The Washington State Republican Party said Dino Rossi made the announcement about running for the 8th District seat during the party's annual dinner.
Republican state Sen. Dino Rossi says he’ll run for Congress in the 8th District to replace retiring U.S. Rep. Dave Reichert.
Rossi, whose entry into the race had been anticipated for weeks, announced his 2018 campaign at the Washington State Republican Party’s annual dinner Thursday night in Bellevue.
In a Facebook post, Rossi wrote, “Congress is broken and needs fresh leadership,” and that “most of our leaders in D.C. seem too absorbed in scoring political points instead of working to fix problems.” He declined an interview request Friday through a spokesman.
As a well-known politician who has run unsuccessfully three times for statewide office, Rossi’s entry into the race could cheer Republicans hoping to retain the 8th Congressional District seat and maintain the status quo in Washington, D.C., where the GOP controls the House, Senate and White House.
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National political analysts see Reichert’s seat as a top pickup possibility for Democrats seeking to flip control of the House in next year’s midterm elections.
Rossi’s entry doesn’t immediately change that picture, said Kyle Kondik, managing editor of Sabato’s Crystal Ball, a nonpartisan elections and politics newsletter published by the University of Virginia.
“It’s still a toss-up as an open seat, but Rossi gives the Republicans a very credible candidate who has carried this district in past races. This is a recruiting win for House Republicans but this is still a tough seat for them to hold,” Kondik said in an email.
A Sammamish resident, Rossi, 57, previously served in the state Senate from 1997 through 2003, when he chaired the Ways and Means Committee. He was appointed last year to fill a state Senate vacancy in the Eastside’s 45th Legislative District after state Sen. Andy Hill died of lung cancer.
Rossi is best known for his 2004 gubernatorial race, in which he nearly defeated then-Democratic Attorney General Chris Gregoire. Initially declared the winner, Rossi lost by just 133 votes after two recounts and a failed lawsuit. He lost a rematch with Gregoire in 2008 by 195,000 votes. In 2010, he lost an attempt to unseat U.S. Sen. Patty Murray by about 119,000 votes.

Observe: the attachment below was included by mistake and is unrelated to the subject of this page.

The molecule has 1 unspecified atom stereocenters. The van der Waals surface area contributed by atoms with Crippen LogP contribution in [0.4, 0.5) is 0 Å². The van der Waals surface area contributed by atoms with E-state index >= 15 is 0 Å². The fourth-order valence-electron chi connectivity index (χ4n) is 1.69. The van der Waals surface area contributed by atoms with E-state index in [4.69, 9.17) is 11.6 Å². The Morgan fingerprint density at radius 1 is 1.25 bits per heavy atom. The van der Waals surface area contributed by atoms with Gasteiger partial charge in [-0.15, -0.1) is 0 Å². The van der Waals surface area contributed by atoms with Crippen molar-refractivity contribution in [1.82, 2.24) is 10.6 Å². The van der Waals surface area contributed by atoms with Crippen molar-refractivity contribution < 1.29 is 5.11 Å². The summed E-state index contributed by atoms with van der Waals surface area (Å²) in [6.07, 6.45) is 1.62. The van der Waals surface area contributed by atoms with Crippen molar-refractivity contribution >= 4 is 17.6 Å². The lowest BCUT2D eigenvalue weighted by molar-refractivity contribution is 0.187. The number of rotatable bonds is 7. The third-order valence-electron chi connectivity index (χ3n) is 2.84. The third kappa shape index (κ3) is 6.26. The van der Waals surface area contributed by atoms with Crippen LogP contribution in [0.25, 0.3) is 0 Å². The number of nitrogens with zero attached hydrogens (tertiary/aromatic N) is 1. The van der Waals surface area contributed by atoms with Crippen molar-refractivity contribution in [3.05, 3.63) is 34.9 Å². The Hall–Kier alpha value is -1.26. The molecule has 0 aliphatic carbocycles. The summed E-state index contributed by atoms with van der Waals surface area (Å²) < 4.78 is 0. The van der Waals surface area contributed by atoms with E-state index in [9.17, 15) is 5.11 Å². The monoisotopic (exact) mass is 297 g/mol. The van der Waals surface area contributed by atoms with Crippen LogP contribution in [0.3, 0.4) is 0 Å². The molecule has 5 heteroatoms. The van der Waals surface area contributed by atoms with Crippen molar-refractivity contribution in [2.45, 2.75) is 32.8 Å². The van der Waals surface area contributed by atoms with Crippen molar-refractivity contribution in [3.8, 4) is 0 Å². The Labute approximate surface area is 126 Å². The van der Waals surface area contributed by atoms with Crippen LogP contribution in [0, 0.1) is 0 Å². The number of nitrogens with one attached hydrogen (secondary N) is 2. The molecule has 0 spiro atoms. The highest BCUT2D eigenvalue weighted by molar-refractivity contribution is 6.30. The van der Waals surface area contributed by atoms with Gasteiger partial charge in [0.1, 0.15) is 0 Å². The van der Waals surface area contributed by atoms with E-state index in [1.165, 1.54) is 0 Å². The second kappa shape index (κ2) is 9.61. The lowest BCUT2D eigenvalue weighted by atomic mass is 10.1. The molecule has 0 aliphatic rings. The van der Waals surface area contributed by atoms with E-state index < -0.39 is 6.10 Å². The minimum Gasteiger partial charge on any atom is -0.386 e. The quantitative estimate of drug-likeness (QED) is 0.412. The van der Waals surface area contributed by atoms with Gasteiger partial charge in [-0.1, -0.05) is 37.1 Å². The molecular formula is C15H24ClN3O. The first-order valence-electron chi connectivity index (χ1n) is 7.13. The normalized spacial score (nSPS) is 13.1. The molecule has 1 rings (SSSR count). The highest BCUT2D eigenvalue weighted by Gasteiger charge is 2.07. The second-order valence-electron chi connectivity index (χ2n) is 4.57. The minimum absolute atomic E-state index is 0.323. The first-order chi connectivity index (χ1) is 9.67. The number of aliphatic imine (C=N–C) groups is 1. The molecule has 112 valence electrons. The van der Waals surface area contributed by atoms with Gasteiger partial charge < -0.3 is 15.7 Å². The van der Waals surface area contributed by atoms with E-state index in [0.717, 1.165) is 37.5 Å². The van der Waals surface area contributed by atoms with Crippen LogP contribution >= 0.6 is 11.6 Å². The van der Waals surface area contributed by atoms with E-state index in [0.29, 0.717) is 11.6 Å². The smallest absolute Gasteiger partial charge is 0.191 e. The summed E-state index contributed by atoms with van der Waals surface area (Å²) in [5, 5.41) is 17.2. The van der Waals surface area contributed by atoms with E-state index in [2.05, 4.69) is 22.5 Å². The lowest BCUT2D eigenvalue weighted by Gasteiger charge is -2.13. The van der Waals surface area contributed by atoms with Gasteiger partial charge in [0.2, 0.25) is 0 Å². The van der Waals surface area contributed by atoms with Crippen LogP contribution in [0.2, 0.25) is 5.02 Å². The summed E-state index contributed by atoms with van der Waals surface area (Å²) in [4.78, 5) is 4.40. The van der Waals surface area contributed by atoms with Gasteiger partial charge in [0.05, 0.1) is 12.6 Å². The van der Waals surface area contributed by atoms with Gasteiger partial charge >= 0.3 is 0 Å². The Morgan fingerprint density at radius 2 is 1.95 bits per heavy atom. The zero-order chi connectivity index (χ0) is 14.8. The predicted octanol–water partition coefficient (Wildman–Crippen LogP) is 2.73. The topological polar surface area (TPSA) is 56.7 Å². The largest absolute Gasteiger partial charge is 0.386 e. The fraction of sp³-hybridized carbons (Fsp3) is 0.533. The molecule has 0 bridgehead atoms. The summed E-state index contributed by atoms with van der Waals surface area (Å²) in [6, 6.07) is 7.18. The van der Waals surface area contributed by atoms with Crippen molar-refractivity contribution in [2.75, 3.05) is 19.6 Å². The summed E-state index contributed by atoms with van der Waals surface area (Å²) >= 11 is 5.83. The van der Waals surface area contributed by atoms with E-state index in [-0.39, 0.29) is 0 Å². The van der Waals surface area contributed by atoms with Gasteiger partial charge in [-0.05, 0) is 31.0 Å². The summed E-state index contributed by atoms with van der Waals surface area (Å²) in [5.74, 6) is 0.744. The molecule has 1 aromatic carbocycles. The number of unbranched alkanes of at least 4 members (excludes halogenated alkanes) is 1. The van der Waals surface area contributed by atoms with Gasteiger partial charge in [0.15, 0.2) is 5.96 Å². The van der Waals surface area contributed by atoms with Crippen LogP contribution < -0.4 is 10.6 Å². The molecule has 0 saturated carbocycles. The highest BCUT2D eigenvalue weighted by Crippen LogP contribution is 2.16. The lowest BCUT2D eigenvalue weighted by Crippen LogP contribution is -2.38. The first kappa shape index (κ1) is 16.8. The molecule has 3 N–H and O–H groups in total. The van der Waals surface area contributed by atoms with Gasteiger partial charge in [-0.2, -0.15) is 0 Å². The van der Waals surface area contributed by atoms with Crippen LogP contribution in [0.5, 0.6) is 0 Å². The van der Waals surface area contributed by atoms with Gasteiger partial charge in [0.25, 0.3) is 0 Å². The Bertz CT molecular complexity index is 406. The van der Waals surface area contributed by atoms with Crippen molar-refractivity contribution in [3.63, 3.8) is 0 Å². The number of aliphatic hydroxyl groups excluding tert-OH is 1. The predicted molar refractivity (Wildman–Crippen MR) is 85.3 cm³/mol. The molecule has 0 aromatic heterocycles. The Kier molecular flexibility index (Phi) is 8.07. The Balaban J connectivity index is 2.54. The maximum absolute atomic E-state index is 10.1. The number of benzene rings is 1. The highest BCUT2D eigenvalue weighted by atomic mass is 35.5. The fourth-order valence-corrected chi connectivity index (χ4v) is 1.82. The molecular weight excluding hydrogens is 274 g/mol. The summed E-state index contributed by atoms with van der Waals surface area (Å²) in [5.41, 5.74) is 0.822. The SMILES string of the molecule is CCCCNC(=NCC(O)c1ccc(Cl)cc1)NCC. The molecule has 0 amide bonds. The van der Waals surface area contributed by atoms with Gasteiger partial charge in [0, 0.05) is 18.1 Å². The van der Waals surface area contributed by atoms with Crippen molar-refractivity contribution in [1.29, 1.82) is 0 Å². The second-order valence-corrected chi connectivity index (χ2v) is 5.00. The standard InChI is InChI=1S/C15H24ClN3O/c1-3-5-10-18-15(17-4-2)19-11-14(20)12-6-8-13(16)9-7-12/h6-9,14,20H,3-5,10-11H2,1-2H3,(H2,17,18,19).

In his Facebook announcement, Rossi noted he has “handily” carried the 8th District in past elections. But, he added: “I’m not kidding myself; it’s going to be a tough race.”
Last year, Rossi was a delegate to the Republican National Convention in Cleveland, Ohio, where he supported Donald Trump’s nomination for president and criticized other delegates who tried to mount a last-ditch anti-Trump rebellion.
The 8th District includes the eastern portion of King and Pierce counties and stretches across the mountains to Central Washington. It has always been held by a Republican since its creation in 1983. But in presidential races, the district was carried by Hillary Clinton in 2016 and Barack Obama in 2012.
Another possible GOP candidate, King County Councilmember Reagan Dunn, said Friday he will not run for Reichert’s seat next year. Dunn said he made his decision a couple weeks ago after meeting Rossi for breakfast. “It wasn’t the right time for me,” said Dunn, who added he’ll back Rossi.
State Republican Party Chairman Susan Hutchison said Rossi’s decision is a good sign for the GOP. “Democrats should prepare for an uphill battle if they plan to challenge one of Washington’s beloved Republicans in a historically conservative district,” she said in a news release.
But Democrats dismissed Rossi as old hat.
“Dino Rossi is a three-time loser candidate. From his anti-choice, anti-woman policy stances, to his support for lowering the minimum wage and his allegiance to corporate interests, Washington voters have repeatedly rejected Rossi’s extreme views,” said state Democratic Party Chair Tina Podlodowski in a written statement.
“Voters were smart enough to reject Rossi three times already and the voters will do it again. They have shown they don’t trust Dino Rossi to have their backs in this Washington, and I don’t think they’re going to trust him to have their backs in the other Washington either,” she said.
Several Democratic challengers — none as well known as Rossi — have announced their campaigns, including Issaquah Councilmember Tola Marts, pediatrician Kim Schrier, former King County deputy prosecutor Jason Rittereiser, Amazon software developer Toby Whitney and business owner Mona Das.
Reichert announced his decision to retire from Congress earlier this month, saying he had no immediate post-Congress plans but intended to remain involved in public service.
It’s not yet clear whether Rossi will have an entirely uncontested run from Republicans in the primary. State Rep. Drew Stokesbary, R-Auburn, also has said he’s considering a run. Pierce County Councilmember Pam Roach also has been mentioned as a possible candidate.